Thursday, March 22, 2012

My Fantasy Baseball Targets

Every year, it seems like I keep drafting a handful of the same players for my fantasy teams.  Here are the guys I'm targeting this year.  These are for standard, 10 team 5x5 category mixed leagues.

C Geovany Soto

I have no problem waiting on catchers, and you won't find me drafting a Brian McCann or Mike Napoli in the fifth or sixth round, not when I could have a Jon Lester or a David Price to anchor my staff.  Ideally, I'd like to snag a Miguel Montero, Joe Mauer, or Alex Avila in the middle rounds, but if one of them doesn't fall into my hands then I'm waiting until the end of the draft to get my backstop.  Wilson Ramos, Kurt Suzuki, and J.P. Arencibia will all be sitting there, but I find myself picking the 2008 NL Rookie of the Year.  He's been an every-other-year guy during his four full seasons, with his better numbers coming in the even years, and last time I checked 2012 was an even year.  Therefore, I'm optimistic about the possibility of a rebound season.  Worst case scenario, he doesn't hit and/or gets hurt and I can toss him out on the waiver wire and pick up one of the aforementioned catchers.  Soto tends to miss 40 to 50 games a year, so there's plenty of injury risk here, but if he can just stay healthy I like his chances of cracking 20 homers and batting close to .280.  In the final rounds of your draft, that's a bargain.

2011 Numbers:  46 runs  17 home runs  54 RBI  0 steals  .228 average
My Projections: 52 runs  18 home runs  56 RBI  0 steals  .267 average

1B Mark Teixeira

Unfortunately I think his days of batting .300 are behind him, and you'll have to settle for something in the .250-.260 range (meaning he's now the AL equivalent of Ryan Howard).  But once the top first baseman (Cabrera, Pujols, Adrian Gonzalez, Joey Votto, Prince Fielder) all come off the board, Tex is the last first sacker who's guaranteed to give you big time power production.  He's working on a streak of eight straight seasons with at least 30 home runs and 100 ribbies, and if barring a serious injury he's a lock to do it again in 2012.  Combining his durability and power with that lineup and ballpark translates to some impressive counting numbers.  I'm not too concerned with his two-year decline, and wouldn't be surprised if he eclipses 40 long balls and 120 RBI while protecting Alex Rodriguez and Robinson Cano in the batting order.  With power becoming increasingly scarce these days, you need to treat it like oil and get it while you can.

2011 Numbers:   90 runs   39 home runs  111 RBI  4 steals  .248 average
My Projections: 102 runs  36 home runs  114 RBI  2 steals  .252 average

2B Kelly Johnson
A lot of this has to do with the fact that he's projected to bat second in the Blue Jays powerful lineup, ahead of Jose Bautista, Adam Lind and Brett Lawrie.  With those big bats behind him, all he has to do is stay healthy and get on base at his .343 career rate and he could easily score 100 runs.  People might think he's a batting average killer because he hit just .222 last season, but remember that he hit .284 the year before and has a career .260 mark.  In addition, he batted .270 after the D-Backs swapped him for Aaron Hill and John McDonald last August, so there's no reason to think he can't bat somewhere close to that in 2012 while supplying his typical power/speed combo (47 homers and 29 steals over the past two years).  Don't panic if you miss out on a Dan Uggla or Brandon Phillips early on, because second base isn't as thin as it normally is, and guys like Johnson and Hill will still be there late in drafts.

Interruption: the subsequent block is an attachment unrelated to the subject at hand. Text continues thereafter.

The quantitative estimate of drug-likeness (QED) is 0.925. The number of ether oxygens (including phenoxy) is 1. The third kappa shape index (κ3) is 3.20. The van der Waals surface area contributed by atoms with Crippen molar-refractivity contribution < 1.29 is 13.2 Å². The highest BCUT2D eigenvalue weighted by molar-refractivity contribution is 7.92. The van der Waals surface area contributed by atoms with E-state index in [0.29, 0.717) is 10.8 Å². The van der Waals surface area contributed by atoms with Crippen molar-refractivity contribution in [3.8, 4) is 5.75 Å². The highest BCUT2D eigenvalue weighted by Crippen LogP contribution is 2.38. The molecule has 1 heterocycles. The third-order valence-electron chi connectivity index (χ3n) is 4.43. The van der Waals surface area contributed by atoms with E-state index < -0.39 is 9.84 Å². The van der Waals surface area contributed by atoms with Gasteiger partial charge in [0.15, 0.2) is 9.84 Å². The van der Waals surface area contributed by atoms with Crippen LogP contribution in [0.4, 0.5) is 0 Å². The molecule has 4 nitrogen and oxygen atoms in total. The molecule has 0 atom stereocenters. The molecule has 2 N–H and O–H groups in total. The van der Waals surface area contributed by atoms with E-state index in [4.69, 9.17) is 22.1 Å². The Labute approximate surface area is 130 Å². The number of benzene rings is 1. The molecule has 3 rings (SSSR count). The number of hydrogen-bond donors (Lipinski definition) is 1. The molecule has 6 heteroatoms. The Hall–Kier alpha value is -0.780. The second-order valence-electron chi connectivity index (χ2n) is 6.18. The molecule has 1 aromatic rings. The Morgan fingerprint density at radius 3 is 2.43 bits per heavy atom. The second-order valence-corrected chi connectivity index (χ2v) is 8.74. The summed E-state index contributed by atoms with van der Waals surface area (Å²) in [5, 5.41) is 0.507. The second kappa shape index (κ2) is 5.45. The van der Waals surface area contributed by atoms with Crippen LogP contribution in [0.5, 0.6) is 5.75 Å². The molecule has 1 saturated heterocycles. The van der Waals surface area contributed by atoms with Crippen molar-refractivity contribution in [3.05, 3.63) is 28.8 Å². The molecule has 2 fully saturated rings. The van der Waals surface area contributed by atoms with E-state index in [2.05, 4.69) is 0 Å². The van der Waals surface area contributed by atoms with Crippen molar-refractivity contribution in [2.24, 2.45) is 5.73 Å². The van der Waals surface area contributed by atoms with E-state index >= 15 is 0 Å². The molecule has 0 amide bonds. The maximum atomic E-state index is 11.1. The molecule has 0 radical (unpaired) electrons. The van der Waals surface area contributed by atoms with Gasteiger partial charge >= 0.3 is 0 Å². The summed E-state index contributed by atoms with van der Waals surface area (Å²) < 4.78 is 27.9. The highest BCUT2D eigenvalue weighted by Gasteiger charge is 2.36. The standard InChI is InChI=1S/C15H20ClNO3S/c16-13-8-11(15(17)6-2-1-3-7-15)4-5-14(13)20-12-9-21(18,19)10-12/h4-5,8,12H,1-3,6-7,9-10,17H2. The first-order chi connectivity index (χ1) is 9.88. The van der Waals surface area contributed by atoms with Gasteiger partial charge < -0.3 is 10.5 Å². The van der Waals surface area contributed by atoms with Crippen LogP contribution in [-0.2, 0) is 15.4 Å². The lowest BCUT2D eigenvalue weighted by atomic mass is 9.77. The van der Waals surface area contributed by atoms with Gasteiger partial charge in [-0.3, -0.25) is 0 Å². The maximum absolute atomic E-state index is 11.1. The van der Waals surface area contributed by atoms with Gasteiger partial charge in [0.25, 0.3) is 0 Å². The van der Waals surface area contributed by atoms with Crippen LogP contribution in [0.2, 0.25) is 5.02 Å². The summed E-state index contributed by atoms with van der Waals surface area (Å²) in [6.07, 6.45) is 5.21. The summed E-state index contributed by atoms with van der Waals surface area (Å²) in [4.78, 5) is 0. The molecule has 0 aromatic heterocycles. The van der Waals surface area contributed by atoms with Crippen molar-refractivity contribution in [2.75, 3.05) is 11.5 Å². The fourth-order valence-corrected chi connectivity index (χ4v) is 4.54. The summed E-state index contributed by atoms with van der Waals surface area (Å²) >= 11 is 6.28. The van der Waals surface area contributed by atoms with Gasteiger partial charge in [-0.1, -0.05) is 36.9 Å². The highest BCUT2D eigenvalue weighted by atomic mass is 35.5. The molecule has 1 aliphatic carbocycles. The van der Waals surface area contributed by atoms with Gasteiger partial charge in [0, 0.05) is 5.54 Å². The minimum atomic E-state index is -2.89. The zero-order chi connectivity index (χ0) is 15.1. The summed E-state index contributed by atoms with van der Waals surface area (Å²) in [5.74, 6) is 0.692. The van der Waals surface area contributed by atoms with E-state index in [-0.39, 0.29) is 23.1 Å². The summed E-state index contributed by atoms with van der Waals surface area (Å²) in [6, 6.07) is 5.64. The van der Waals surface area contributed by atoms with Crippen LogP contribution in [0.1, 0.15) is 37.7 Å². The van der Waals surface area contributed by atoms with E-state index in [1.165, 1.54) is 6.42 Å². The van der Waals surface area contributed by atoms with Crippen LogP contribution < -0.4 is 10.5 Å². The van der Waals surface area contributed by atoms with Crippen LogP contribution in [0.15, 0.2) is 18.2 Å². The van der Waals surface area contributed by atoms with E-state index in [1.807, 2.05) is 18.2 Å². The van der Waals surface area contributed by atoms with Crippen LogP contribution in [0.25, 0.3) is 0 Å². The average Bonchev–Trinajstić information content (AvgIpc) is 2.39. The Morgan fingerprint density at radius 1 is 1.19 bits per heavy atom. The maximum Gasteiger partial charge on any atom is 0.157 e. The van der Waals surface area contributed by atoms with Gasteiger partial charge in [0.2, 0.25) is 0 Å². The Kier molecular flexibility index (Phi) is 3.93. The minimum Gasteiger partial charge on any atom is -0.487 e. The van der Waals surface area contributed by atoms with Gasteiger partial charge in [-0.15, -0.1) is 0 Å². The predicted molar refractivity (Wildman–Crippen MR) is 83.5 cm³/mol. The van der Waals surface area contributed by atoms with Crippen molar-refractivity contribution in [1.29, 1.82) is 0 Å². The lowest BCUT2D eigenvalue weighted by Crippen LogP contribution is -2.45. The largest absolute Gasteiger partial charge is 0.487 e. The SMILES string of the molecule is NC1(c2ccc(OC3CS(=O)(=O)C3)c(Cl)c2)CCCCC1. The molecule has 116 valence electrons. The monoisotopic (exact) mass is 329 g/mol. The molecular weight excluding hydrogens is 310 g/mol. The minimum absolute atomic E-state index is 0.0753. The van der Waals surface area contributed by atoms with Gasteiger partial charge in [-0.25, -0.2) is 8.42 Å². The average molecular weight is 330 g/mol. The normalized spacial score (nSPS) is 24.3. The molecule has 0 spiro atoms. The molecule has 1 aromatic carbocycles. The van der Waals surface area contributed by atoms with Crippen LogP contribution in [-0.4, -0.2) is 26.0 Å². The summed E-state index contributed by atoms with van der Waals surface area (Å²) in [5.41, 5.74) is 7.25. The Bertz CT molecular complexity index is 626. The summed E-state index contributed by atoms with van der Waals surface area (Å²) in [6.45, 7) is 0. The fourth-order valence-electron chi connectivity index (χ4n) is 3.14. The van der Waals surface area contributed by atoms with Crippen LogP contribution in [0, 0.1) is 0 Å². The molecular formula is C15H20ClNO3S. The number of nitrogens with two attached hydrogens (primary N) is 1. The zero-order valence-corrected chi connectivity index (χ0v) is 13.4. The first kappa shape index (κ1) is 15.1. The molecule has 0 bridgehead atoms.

2011 numbers:  75 runs  21 home runs  58 RBI  16 steals  .222 average
My projections: 91 runs  23 home runs  64 RBI  15 steals  .260 average

3B Mark Reynolds

Yes, he's a batting average killer, but if you find yourself shorthanded in the power department he's a great way to boost those totals during the latter rounds of a draft.  He's averaged 35 home runs, 92 RBI, and a dozen steals in 152 games over the past four seasons, and he's only 28 years old.  Camden Yards benefits righthanded power hitters, and he has plenty of firepower in that lineup with J.J. Hardy, Markakis, and a pair of breakout candidates in Matt Wieters and Adam Jones.  The hot corner is loaded with question marks this year (Hanley Ramirez, David Wright, Alex Rodriguez, Adrian Beltre, Pablo Sandoval, Ryan Zimmerman, and Kevin Youkilis all spent time on the DL last year), so why not take a durable slugger who could give you 40 dingers and 100 ribbies?

2011 numbers:  84 runs  37 home runs  86 RBI  6 steals  .221 average
My Projections: 82 runs 35 home runs  88 RBI  5 steals  .224 average

SS Alexei Ramirez
If you miss out on Troy Tulowitzki, Hanley Ramirez, or Jose Reyes, it makes sense to wait on a shortstop.  I'm passing on the aging Jimmy Rollins and light-hitting Elvis Andrus in the fifth and sixth rounds, and if I don't get Starlin Castro there then I'm targeting the Cuban Missile a few rounds later.  He's a lot like the Nick Markakis of shortstops because although he has settled down as a reliable player who can give you a little bit of everything, he hasn't fulfilled the promise he showed as a youngster, when he finished second in the 2008 AL Rookie of the Year race behind the incomparable Evan Longoria.  Ramirez doesn't hurt you anywhere, and as the number two hitter he will benefit (read; more runs scored) if Adam Dunn and Alex Rios bounce back this year.  His strikeouts have increased each year and in 2011 he set career lows in batting average, but his walk rate improved and he deserves extra credit for not falling off a cliff like everyone else on his team not named Paul Konerko.  One last thought on Ramirez: I think a lot of people (myself included) believe he's 27 or 28 years old because he's only played four year, but in reality he will turn 30 in September.

2011 numbers:  81 runs  15 home runs  70 RBI  7 steals  .269 average
My Projections:89 runs  16 home runs  74 RBI  10 steals .276 average

OF Ryan Braun